Before I Kill You, Mister Bond…
by Tom Warin
Before I Kill You, Mister Bond
Board game manufacturer:
Number of players:
Another high-concept, simple gameplay card game from Cheapass/James Ernest that has no business being as fun as it is. The fact that Before I Kill You, Mister Bond mirrors the plot of every Bond film adds an extra layer of enjoyment. It’s a nice, light diversion from more serious games.
The basic idea behind the game is that players build up a villainous lair and dispatch spies to destroy their opponent’s lairs. Points are scored by capturing the spies sent against you. Extra points can be scored by taunting the spy before killing them, but this runs the risk that they will escape and destroy your lair.
“Before I Kill You, Mister Bond…” has a slightly storied release history. The original release was a Cheapass box game with the same high concept, but somewhat lacking in fun. The version I own is the Cheapass “Better” edition that tweaks the rules slightly to improve gameplay.
The folks behind the James Bond franchise finally noticed that a tiny games company in the pacific northwest was encroaching on their copyright and sent a cease and desist. Cheapass stopped manufacturing the game at that point.
After extensive re-tooling, the game was released in a fancy full-color edition (similar to the special editions of Give Me The Brain and Lord Of The Fries) as James Ernest’s Totally Renamed Spy Game. The new edition features higher-quality cards and much better, dare I say sexier, art all around.It’s a card game. There are three types of cards: Lair cards which feature things like the “Cavern of Woe” and “Loyal Henchlings”, Spy cards which feature characters such as “Mr. Bond” and “Ms. York”, and Taunt cards which feature such class arch-villain taunts as “I shall give you one last opportunity to divulge what they believe I think I know.”
Even in the older Cheapass editions, the cards are pretty good, made out of glossy card stock. The art on the older editions is somewhat dull, but the new color edition improves things all around.
Every player is dealt five or six cards (depending on the number of players). The rest of the deck is the draw deck, with room for a discard pile next to it.
On every turn, a player must draw a card from the draw deck. Optionally they can then play one Lair card face down in front of them. The value of a player’s lair is the value of all of the lair cards they have in front of them added together.
A player may play one Spy card from anywhere (from their own hand, from someone else’s hand or even from the top of the draw deck) into anyone’s lair. The target lair must be declared before looking at the Spy. You can play more than one Spy card as a team, but only from your own deck and only into another player’s lair.
When a Spy is played into a lair, all Lair cards are turned face up. If the total Spy value exceeds the value of the Lair cards, then the lair is destroyed. Otherwise, the spy is captured.
When a spy is captured, the player who owns the lair deals with them immediately. There are two options: you can simply kill the spy and receive the points value of the spy, or you can taunt the spy by playing one or more Taunt cards.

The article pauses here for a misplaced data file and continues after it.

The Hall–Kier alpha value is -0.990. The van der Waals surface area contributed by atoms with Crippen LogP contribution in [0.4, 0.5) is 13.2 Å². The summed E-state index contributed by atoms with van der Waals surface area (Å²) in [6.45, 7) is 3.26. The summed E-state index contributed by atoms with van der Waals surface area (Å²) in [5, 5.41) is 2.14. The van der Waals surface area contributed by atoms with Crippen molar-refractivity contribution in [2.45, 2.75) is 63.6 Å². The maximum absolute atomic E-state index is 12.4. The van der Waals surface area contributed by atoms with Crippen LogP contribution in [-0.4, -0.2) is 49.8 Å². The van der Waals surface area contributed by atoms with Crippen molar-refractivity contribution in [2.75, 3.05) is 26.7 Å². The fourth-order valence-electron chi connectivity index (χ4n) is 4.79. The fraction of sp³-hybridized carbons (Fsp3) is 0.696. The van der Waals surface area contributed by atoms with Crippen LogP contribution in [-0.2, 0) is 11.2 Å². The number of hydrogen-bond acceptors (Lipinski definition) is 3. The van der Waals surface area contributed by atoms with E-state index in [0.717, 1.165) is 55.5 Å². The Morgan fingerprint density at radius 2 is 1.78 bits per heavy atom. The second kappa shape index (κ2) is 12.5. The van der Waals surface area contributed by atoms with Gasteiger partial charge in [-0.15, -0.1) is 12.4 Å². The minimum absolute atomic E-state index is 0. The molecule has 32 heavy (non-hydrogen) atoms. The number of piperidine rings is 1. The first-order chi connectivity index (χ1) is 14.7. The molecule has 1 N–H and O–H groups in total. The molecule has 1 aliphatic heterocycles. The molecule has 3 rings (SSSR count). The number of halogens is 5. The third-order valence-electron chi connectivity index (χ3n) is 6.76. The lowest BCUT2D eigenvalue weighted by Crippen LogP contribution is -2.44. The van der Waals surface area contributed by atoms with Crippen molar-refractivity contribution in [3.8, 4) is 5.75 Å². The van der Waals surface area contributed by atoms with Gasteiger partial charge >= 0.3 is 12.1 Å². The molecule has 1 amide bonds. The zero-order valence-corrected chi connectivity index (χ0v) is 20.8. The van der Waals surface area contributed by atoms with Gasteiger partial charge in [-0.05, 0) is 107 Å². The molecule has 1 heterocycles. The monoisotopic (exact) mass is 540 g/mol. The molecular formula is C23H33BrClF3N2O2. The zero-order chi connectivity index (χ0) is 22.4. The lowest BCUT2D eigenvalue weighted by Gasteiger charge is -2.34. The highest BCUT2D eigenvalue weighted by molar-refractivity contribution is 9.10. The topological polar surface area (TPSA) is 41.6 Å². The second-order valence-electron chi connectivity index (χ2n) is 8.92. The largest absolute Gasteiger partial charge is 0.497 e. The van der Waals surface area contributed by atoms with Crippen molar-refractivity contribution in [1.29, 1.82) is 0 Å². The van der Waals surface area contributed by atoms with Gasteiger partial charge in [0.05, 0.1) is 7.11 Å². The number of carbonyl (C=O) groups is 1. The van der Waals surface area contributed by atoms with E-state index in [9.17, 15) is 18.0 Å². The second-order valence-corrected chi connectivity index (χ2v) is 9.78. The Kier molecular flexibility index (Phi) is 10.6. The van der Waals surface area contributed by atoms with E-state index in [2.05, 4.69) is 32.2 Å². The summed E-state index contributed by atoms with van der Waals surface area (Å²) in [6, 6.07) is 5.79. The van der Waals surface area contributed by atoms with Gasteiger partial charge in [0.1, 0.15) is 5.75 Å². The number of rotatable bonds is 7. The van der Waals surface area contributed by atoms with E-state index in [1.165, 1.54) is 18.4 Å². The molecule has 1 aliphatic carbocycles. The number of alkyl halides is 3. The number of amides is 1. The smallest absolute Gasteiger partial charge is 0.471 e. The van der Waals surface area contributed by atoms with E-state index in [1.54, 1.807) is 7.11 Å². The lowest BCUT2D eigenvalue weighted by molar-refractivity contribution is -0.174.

Every Taunt card that is played will double the points received from the spy, but increases the chance that the taunt will be foiled. Each Taunt card has a letter and there is another Taunt card in the deck with that same letter. If a player has the matching Taunt card to the one just played, they can play it to foil the taunt. If a taunt is foiled, the spy escapes and blows up the lair.
There are special Spy cards that are actually Bombs. These cards simply destroy the lair they are played into.
The point of the game is to reach 33 points, or to have the highest score when the game ends. The game ends when there are no more Spy cards that can be played.
The strategy is to build yourself a mondo lair to trap spies in and to prevent the other players from doing the same. It’s not a good idea to throw all of your high value Lair cards into a lair, because you’re just inviting a visit from a bomb. If you’re lacking in Spy cards, it can be worthwhile to play them from other player’s hands, but you risk drawing a bomb.
If you have both cards of a Taunt pair you can play them on different spies without risk of being foiled. It may be worth passing on a foil if a player is doubling a low value spy, because then you know that you can use that Taunt without fear of being foiled later in the game.
Pros and cons
The concept is a lot of fun and the game is easy to explain, because it basically mirrors the climax of every Bond film ever made (except for the part where Bond dies).
A single game moves pretty quickly. Although it does work with two players, it’s more fun with more than two.
As is often the case with Cheapass games, it’s more fun to play with people who don’t take things too seriously and who are willing to use silly voices when taunting the spies.
Although some players like to have a white cat around to stroke while they are taunting spies, this can backfire horribly if the cat gets on the table and starts batting the cards around.
Before I Kill You, Mister Bond is a fairly simple game that might get tiresome if you had to play it over and over, but it’s a fun diversion. Each edition of the game has been better than the one before. It’s a good game to take on a trip, as it’s played with just a single deck. The high concept definitely adds to the fun of this one, adding an extra layer to the mechanics that really are rather basic.